Some of the early optimism from that first game and the new signings was dampened, though, as we lost three of the next four league games and were thrashed 5-0 at Barnet of the Southern League Premier Division in the first leg of a SL cup tie on 28th August 1967. Apparently, though, we had fielded a weakened side due to illness and injury against what was one of the best non-league sides in the country. We did redeem ourselves in the second leg of that tie on 5th September with a superb 3-0 home win (Bobby Roberts, Upton, OG) when we were able to field our strongest side in front of 827 appreciative fans.

Crawley You Were Great!


But as would happen often that season, we followed up this great (see Observer headline) performance with the complete opposite, this time in a Southern League game at Tonbridge on 9th September 1967, where we lost 2-0. This prompted Alan Peden to write in the Observer that a fan had reminded him after the game to report that we were “rubbish” to counter his comment of the previous week that we were “great”!

Crawley You Were Rubbish


We also managed to lose 1-0 in the FA Cup third qualifying round at Sussex County League side Chichester City, a significant blow to our finances which were starting to feel the strain after assembling what for us was a relatively costly squad. I also saw mentioned that for a Saturday away match at Merthyr Tydfil in October, the team would travel on the day itself, leaving Crawley at 6 a.m. and getting home at around midnight. Ahh, the joys of semi-professional football!

Interest locally in the team was starting to wane as we continued with our inconsistent results and performances. One bright spot though was our Crawley Town Minors, who were playing at Town Meadow and in early October won by an incredible 24-0 against Forest old Boys!

I suspect the fact the Minors were sharing the Town Meadow pitch wasn’t helping its condition, and as we reached Christmas 1967, the picture from the Gloucester City game on Boxing Day shows the pitch at its worst, with Dave Haining trying to shovel the ball out of ankle-deep mud. In fact, one report said he was foiled by the mud on three occasions, with one effort beating the keeper but then sticking in the mud before it could cross the line. Alan Peden in the Observer likened the conditions to “a morass resembling the battlefields of Flanders in WWI”.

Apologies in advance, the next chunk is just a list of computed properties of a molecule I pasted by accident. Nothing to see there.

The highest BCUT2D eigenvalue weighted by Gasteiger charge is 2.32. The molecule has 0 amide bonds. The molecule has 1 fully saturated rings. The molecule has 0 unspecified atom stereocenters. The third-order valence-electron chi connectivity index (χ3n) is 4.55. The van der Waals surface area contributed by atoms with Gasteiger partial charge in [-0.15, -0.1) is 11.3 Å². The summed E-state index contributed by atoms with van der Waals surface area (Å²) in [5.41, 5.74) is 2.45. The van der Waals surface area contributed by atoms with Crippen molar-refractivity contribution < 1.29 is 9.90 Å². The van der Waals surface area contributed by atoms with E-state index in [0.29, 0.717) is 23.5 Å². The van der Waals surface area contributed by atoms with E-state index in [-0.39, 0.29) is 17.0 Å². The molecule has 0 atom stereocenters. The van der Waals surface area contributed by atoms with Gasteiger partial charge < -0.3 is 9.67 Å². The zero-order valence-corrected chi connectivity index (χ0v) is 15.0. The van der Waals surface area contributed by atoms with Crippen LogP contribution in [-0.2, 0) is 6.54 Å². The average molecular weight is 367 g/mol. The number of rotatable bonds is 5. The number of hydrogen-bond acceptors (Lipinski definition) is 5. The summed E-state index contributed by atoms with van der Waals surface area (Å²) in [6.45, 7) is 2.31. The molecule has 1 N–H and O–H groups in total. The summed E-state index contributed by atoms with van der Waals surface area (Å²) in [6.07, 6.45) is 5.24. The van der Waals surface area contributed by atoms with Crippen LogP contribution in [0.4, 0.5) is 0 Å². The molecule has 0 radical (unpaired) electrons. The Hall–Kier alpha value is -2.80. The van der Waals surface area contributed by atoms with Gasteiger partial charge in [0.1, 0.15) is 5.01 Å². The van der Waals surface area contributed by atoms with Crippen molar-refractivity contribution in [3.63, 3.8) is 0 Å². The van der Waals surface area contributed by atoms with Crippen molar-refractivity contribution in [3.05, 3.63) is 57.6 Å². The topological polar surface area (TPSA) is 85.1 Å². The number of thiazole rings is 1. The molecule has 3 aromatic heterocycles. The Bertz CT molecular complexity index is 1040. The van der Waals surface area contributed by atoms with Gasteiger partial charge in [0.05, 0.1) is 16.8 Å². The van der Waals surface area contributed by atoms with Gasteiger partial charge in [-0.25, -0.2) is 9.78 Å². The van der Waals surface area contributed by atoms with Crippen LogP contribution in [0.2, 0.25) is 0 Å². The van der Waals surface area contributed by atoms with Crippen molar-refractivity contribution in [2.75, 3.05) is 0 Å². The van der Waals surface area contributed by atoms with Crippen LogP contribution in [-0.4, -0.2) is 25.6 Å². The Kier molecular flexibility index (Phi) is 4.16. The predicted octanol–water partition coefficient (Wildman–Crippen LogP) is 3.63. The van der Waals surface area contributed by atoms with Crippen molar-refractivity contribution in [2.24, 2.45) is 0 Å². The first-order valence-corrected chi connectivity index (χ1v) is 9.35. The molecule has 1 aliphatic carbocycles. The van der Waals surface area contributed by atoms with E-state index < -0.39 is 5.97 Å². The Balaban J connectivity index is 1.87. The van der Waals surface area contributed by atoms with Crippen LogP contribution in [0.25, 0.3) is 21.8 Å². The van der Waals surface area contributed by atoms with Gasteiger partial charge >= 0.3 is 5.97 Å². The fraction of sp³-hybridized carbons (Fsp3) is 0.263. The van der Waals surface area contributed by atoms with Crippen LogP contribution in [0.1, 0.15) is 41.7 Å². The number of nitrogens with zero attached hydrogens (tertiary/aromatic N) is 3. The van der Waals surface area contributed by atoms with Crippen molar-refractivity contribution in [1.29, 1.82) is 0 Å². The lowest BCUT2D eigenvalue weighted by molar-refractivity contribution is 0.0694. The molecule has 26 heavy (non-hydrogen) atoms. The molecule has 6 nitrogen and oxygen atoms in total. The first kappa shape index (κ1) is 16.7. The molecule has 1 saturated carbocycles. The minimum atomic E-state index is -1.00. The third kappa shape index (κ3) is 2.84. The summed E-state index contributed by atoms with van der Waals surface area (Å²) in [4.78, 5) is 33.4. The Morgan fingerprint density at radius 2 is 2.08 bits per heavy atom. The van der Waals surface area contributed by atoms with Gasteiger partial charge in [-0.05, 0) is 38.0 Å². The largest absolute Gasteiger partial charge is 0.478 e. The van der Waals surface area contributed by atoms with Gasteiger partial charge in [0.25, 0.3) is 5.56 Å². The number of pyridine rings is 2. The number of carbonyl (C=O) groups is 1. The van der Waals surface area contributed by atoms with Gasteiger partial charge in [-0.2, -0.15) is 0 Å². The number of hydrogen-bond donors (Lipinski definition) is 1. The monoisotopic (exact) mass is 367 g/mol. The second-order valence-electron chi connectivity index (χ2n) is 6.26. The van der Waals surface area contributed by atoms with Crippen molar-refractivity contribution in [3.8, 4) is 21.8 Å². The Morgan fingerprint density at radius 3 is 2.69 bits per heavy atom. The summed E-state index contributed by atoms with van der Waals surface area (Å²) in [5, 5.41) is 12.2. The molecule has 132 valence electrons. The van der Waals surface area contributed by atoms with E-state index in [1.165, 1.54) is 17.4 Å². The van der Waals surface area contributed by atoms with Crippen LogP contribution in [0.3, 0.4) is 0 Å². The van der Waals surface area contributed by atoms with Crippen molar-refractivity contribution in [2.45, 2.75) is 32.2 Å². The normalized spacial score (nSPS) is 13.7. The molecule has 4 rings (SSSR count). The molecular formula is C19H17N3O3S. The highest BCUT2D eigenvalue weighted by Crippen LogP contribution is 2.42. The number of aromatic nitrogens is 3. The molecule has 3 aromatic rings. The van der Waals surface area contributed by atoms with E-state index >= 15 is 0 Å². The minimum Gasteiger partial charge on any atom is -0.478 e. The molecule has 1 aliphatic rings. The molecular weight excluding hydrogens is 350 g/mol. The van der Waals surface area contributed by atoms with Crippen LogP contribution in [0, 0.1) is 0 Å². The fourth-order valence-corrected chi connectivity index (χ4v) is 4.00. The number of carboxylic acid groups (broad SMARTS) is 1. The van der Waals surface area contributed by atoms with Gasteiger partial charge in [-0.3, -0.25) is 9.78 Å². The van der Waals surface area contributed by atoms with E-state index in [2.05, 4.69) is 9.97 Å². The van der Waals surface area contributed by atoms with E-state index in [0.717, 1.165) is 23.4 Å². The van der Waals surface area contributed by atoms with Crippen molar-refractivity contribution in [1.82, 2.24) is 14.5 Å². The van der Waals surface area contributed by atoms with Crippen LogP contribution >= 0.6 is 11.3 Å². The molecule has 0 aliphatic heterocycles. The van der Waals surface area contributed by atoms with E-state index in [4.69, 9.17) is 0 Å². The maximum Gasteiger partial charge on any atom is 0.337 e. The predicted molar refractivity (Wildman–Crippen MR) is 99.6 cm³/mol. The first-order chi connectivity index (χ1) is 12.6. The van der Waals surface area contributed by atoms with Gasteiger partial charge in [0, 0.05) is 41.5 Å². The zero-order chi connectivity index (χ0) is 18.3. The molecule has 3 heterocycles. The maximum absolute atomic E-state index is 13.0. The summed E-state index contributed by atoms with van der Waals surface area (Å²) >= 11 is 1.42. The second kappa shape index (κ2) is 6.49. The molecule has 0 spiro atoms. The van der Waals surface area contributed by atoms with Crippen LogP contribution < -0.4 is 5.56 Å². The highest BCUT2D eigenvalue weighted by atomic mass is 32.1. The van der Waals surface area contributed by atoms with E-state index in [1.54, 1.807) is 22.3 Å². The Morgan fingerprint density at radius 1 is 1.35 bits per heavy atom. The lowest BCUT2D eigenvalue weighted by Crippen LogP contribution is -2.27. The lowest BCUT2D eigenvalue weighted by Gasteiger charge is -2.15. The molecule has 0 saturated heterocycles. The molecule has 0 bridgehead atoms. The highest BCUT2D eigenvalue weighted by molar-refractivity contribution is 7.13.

Gloucester City mudheap


January would see no respite for the long-suffering Town fans, with just a 3-1 home win over Dunstable (Keeley, Haining, 2) on 20th January 1968 to console the 381 home fans alongside results such as a 5-0 defeat by Hastings United in the Sussex Professional Cup and 7-0 at Bedford Town, as well as conceding another seven against “amateurs” Slough in the Floodlight League.

As the disastrous season drew to a close, and with Fred Cook (he would become General Manager) having relinquished the manager’s role in favour of Roy Jennings, we were in serious danger of finishing in the re-election places. 

Thankfully a 3-1 home win over Gravesend and Northfleet on 15th April (Haining, 2, Tony Kingston) followed five days later by a superb 4-1 home win over promoted Rugby Town (Kingston, Robertson penalty, Haining, Bragg), eased us closer to safety before three defeats in four games left us looking anxiously at other results. A 5-4 home win (Robertson, 2, Bragg, 2, Maggs) on 11th May 1968, our final game of the season, dragged us to safety by just a single point. Note one of our goalscorers was goalkeeper John Maggs, playing at centre forward for the final few games of the season, with the equally fine keeper Graham Brown taking over between the sticks. Maggs’s goal, a dazzling run from the halfway line, was his final outing as emergency centre forward. We nearly threw victory away though when Crawley were pegged back from 5-1 to finish the game hanging on for victory, the 468 fans pleading with the referee to blow the final whistle on a season that had promised so much but delivered little except increasing financial problems.

Wisbech 5-4 and safety!


Thankfully Roy Jennings had other ideas, and season 1968/69 would be one of massive over-achievement. All of which is covered in the Crawley Town exhibition at Crawley Museum, which runs for another two weeks until it ends on Saturday 27th January. Don’t miss it!

Mick Fox  –



Mick Fox

Mick Fox

Mick has been a lifelong fan since being taken to games as a young boy by his Dad (an ex Crawley keeper) in the 1950s and today is a season ticket holder in the East Stand. Over that time Mick have been involved in the Supporters Club, Social Clubs (including the Broken Flag Club) and also sat on the Football Club board. He has seen many regimes and fans come and go but never been able to shake the bug. Big fan of "proper" football - definitely not the Premier League!